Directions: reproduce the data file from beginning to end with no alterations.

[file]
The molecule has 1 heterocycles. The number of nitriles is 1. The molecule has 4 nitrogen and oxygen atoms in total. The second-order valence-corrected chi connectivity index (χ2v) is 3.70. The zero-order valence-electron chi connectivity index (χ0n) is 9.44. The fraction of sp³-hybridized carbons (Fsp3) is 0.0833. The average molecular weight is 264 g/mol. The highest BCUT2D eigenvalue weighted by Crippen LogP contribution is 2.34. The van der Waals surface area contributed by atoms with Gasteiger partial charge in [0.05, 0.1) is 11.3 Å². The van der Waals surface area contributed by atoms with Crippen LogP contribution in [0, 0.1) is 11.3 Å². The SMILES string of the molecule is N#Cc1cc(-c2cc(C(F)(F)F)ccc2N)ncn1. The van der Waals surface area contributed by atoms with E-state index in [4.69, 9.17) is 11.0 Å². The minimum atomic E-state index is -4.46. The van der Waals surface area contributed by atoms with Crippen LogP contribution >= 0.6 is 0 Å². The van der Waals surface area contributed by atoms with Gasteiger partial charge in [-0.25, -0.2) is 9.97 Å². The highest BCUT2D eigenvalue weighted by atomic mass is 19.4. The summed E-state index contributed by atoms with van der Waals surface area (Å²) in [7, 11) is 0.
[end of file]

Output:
The molecule has 1 heterocycles. The number of nitriles is 1. The molecule has 4 nitrogen and oxygen atoms in total. The second-order valence-corrected chi connectivity index (χ2v) is 3.70. The zero-order valence-electron chi connectivity index (χ0n) is 9.44. The fraction of sp³-hybridized carbons (Fsp3) is 0.0833. The average molecular weight is 264 g/mol. The highest BCUT2D eigenvalue weighted by Crippen LogP contribution is 2.34. The van der Waals surface area contributed by atoms with Gasteiger partial charge in [0.05, 0.1) is 11.3 Å². The van der Waals surface area contributed by atoms with Crippen LogP contribution in [0, 0.1) is 11.3 Å². The SMILES string of the molecule is N#Cc1cc(-c2cc(C(F)(F)F)ccc2N)ncn1. The van der Waals surface area contributed by atoms with E-state index in [4.69, 9.17) is 11.0 Å². The minimum atomic E-state index is -4.46. The van der Waals surface area contributed by atoms with Crippen LogP contribution >= 0.6 is 0 Å². The van der Waals surface area contributed by atoms with Gasteiger partial charge in [-0.25, -0.2) is 9.97 Å². The highest BCUT2D eigenvalue weighted by atomic mass is 19.4. The summed E-state index contributed by atoms with van der Waals surface area (Å²) in [7, 11) is 0.